Beyond a certain point, the more I use EQ and compression, the worse it wil sound. Better to get closer with the right samples quickly, like so:
After Sample Augmentation
It doesn’t sound drastically different, right? There’s just more punch and body now. Would you believe that the samples I chose are samples I use all the time? Well, they are.
While matching the original drums is always part of the equation, I base my sample selection on what is lacking more than anything else. It’s about adding to what’s there, not replacing it.
6. If you’re using drum samples, make sure to tune them to the existing material
Again, we turn to Joe, who likes “to make sure the samples, if used, are tuned to the song. Using tuning to raise or lower the sample’s pitch to fit in the track is very important.”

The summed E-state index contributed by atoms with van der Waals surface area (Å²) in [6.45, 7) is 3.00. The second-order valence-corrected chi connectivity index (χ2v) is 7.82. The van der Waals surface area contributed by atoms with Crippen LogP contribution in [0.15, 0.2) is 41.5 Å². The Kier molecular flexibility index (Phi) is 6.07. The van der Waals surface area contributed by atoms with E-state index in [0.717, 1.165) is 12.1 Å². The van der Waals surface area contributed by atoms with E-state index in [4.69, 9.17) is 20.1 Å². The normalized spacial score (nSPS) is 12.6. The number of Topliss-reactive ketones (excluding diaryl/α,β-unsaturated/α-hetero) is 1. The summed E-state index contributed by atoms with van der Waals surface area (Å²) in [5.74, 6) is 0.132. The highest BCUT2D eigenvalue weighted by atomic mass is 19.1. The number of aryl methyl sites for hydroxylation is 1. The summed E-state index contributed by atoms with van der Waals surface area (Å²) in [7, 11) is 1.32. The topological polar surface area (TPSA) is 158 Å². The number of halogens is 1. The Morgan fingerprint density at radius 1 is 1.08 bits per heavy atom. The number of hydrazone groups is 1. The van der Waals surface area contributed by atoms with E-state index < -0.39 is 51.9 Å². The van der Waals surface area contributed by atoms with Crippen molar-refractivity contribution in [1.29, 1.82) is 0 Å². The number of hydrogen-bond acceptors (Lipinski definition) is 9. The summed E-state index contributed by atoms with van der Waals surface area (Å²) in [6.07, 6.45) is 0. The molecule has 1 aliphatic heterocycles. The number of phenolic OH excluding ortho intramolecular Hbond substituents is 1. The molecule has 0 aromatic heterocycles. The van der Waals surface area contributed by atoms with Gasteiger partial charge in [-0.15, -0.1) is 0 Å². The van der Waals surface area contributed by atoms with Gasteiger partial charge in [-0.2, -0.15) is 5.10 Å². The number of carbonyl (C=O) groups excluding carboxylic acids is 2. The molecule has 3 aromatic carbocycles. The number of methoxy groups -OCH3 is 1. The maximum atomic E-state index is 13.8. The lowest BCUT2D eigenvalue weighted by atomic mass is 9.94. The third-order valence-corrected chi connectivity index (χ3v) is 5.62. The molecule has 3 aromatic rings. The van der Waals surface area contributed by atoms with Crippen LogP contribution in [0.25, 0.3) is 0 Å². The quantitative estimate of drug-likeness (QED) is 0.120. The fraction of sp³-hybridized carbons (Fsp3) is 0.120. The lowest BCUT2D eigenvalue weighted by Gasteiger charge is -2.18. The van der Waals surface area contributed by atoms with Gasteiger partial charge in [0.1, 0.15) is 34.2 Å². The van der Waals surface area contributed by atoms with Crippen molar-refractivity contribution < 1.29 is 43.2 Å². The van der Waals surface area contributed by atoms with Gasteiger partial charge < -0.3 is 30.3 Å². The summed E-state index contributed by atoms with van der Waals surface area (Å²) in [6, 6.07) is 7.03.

Here, we’re going to look at a part of this song that features toms:
We’re in trouble here. The drums don’t really cohere. Why? Well, let’s look at all our stereo overheads and room mics in solo:
Overheads and Room Mics in Solo
We have a decent picture of our rack tom, but the floor tom feels almost like it’s behind the kit! We have a depth problem in the original recording, and we are going to turn to sample augmentation to fix it.
Because we’re dealing with toms here—which have easily identifiable pitches, like timpani—we have to tune these toms to fit the piece. We also have to be cognizant of phase. If we are, we can get it to a place like this: